Haruka and Yuu’s relationship starts off as one of “best friends with benefits” but as the show progresses their feelings for each other grow stronger and stronger each passing week. Haruka already has a crush on Yuu from day 1 but it doesn’t take long for Yuu to also develop a mutual attraction for”Harupopo/Haru-Poppo”.
Every episode shows progression in their relationship, no matter how simple or mundane their activity, from making out in empty classrooms to going shopping together. Their kissing also plays a pivotal role in the storyline as each kiss shows the two growing more comfortable with one another. Their first kiss shows inexperience and as they progress they get more sensual and…into it shall we say. They don’t “cross the line” though.
Despite all the girls following an “anime girl stereotype” all the couples’ interactions feel natural and believable. That is the key to making a good yuri rom-com imo. There can be silly moments here and there but as far as the interactions go, the viewer has to believe that the girls legitimately care for one another. THAT is key and ST pulled it off very well.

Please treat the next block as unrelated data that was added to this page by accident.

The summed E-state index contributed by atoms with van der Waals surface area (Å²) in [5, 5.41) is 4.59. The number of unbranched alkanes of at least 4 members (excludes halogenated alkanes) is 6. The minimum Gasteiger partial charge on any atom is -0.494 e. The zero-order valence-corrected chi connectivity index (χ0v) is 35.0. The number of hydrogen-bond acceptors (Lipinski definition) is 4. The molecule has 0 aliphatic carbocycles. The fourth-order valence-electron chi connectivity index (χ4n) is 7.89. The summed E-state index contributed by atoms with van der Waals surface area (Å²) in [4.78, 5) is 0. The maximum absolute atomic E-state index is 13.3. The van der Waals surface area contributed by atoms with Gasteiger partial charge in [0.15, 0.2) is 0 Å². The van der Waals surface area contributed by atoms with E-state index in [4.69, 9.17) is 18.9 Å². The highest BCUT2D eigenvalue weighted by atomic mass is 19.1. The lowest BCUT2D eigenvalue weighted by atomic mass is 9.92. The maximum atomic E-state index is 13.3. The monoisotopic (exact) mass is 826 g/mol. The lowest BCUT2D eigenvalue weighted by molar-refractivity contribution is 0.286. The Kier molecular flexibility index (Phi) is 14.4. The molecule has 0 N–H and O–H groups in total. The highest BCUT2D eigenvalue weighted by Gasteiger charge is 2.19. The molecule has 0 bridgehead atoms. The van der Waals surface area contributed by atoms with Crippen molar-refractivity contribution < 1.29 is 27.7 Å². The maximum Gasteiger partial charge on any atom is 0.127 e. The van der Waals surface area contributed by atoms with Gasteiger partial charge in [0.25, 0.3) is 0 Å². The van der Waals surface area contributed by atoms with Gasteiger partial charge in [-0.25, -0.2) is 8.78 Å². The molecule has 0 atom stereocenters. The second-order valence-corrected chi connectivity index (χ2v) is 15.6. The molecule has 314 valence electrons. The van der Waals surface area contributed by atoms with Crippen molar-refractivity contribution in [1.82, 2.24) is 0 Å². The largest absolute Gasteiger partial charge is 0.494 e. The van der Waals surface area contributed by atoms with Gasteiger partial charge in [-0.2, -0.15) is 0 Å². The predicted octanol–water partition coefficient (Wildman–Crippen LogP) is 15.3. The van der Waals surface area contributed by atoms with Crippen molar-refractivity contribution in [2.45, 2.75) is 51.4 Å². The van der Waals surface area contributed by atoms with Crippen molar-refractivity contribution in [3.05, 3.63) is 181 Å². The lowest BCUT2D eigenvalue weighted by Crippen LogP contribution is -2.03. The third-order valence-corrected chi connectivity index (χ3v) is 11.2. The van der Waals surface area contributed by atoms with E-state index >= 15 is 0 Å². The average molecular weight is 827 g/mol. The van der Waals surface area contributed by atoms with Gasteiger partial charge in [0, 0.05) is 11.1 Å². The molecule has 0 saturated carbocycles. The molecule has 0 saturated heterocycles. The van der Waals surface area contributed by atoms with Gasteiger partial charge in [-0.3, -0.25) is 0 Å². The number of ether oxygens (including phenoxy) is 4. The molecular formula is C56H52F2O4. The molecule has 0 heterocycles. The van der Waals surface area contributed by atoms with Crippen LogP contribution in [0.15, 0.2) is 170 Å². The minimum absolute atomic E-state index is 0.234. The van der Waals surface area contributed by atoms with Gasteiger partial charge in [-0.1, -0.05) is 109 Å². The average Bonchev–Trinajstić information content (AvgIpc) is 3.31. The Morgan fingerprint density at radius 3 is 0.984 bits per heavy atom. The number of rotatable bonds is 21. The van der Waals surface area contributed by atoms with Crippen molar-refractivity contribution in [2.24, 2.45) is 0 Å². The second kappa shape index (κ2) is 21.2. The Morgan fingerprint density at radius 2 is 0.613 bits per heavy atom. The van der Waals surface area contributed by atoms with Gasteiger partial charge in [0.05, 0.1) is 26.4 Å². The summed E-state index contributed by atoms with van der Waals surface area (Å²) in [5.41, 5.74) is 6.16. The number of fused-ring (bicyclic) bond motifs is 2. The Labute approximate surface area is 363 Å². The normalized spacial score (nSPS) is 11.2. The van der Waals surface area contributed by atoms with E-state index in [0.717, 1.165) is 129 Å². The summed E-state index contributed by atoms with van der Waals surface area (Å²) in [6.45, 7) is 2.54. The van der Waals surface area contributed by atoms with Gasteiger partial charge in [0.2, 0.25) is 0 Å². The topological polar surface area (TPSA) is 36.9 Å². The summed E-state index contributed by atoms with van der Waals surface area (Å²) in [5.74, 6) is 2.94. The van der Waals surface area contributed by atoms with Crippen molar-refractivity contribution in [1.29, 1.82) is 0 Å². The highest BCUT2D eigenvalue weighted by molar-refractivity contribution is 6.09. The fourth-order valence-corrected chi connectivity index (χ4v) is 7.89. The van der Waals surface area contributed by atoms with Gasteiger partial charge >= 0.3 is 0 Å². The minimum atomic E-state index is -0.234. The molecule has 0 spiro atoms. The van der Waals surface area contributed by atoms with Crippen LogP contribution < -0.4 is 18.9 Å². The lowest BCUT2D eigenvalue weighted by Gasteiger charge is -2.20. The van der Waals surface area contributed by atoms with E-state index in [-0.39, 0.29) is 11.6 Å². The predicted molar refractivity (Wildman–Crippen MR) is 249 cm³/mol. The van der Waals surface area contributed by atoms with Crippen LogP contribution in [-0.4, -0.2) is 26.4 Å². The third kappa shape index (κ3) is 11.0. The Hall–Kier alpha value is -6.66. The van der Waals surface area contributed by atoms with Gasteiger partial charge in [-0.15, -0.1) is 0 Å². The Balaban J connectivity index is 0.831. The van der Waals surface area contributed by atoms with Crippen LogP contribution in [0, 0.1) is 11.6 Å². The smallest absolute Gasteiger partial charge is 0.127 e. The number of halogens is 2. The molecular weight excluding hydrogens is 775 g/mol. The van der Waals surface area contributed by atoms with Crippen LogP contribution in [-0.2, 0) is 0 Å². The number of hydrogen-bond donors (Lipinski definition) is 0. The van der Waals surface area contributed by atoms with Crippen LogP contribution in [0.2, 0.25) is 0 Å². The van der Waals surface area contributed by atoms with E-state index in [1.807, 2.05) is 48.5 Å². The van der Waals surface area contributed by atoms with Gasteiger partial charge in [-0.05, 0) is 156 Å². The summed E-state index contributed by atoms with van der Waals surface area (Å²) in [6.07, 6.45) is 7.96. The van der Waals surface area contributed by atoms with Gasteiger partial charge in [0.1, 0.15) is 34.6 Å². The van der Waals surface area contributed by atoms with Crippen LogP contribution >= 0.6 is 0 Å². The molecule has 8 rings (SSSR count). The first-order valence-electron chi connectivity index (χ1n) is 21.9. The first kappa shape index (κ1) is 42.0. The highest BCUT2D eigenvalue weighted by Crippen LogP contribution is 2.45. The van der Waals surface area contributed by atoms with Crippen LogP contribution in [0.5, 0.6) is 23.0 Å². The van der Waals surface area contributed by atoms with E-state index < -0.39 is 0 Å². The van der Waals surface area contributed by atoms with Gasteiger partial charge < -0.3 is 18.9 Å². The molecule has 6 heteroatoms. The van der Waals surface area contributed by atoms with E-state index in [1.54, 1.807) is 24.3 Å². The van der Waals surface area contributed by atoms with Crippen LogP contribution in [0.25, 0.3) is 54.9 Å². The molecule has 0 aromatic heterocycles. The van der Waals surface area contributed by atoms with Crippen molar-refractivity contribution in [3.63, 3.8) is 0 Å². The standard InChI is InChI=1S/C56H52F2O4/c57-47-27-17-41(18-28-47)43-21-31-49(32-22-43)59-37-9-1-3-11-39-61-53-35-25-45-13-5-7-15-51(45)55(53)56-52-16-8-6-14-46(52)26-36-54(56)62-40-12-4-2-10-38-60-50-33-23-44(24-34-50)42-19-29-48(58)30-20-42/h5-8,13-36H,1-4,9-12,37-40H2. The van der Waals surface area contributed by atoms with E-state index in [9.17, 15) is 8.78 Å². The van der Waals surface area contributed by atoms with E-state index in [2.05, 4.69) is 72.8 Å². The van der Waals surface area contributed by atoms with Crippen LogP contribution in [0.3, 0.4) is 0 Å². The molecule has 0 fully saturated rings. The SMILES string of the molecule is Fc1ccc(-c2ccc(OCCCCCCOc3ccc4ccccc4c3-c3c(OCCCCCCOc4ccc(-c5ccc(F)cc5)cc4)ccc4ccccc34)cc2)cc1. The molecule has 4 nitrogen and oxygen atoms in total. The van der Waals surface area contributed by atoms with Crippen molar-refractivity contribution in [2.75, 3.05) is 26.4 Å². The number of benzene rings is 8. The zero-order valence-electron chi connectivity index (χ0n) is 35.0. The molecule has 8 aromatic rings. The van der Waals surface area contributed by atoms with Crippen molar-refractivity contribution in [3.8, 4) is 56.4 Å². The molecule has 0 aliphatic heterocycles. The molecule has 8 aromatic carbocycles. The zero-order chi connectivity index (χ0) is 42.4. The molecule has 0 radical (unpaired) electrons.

Although I spoke a lot about Haruka and Yuu’s relationship, there is a second important couple on the show with their own developing romance in Kotone and Shizuku. They have a “slightly” more drama driven relationship. Unfortunately their relationship truly is secondary as they do not get as much focus as fans would have hoped. Oh they do have several great, impact making moments together but they definitely could have used some more. What we did get from them was pretty good. The manga also doesn’t cover these two as often as one would like so it’s not the anime writers’ fault.